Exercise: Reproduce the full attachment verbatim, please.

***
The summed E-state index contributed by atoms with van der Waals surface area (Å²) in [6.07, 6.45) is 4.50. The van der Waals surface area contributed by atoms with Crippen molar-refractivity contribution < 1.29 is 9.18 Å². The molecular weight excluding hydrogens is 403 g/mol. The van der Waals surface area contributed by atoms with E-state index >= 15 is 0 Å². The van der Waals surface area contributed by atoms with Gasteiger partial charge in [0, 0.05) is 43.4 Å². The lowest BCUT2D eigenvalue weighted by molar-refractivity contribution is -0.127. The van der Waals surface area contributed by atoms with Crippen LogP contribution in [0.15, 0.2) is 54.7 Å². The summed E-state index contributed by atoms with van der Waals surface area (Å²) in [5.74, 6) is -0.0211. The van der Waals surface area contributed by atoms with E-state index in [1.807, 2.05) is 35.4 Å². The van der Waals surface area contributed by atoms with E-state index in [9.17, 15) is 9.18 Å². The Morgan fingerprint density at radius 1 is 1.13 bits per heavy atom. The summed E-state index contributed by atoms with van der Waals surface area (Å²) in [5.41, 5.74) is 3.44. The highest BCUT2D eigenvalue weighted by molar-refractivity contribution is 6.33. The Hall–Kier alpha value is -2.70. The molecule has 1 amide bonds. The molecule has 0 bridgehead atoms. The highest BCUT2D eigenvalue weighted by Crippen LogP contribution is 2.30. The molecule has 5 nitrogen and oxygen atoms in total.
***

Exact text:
The summed E-state index contributed by atoms with van der Waals surface area (Å²) in [6.07, 6.45) is 4.50. The van der Waals surface area contributed by atoms with Crippen molar-refractivity contribution < 1.29 is 9.18 Å². The molecular weight excluding hydrogens is 403 g/mol. The van der Waals surface area contributed by atoms with E-state index >= 15 is 0 Å². The van der Waals surface area contributed by atoms with Gasteiger partial charge in [0, 0.05) is 43.4 Å². The lowest BCUT2D eigenvalue weighted by molar-refractivity contribution is -0.127. The van der Waals surface area contributed by atoms with Crippen LogP contribution in [0.15, 0.2) is 54.7 Å². The summed E-state index contributed by atoms with van der Waals surface area (Å²) in [5.74, 6) is -0.0211. The van der Waals surface area contributed by atoms with E-state index in [1.807, 2.05) is 35.4 Å². The van der Waals surface area contributed by atoms with E-state index in [9.17, 15) is 9.18 Å². The Morgan fingerprint density at radius 1 is 1.13 bits per heavy atom. The summed E-state index contributed by atoms with van der Waals surface area (Å²) in [5.41, 5.74) is 3.44. The highest BCUT2D eigenvalue weighted by molar-refractivity contribution is 6.33. The Hall–Kier alpha value is -2.70. The molecule has 1 amide bonds. The molecule has 0 bridgehead atoms. The highest BCUT2D eigenvalue weighted by Crippen LogP contribution is 2.30. The molecule has 5 nitrogen and oxygen atoms in total.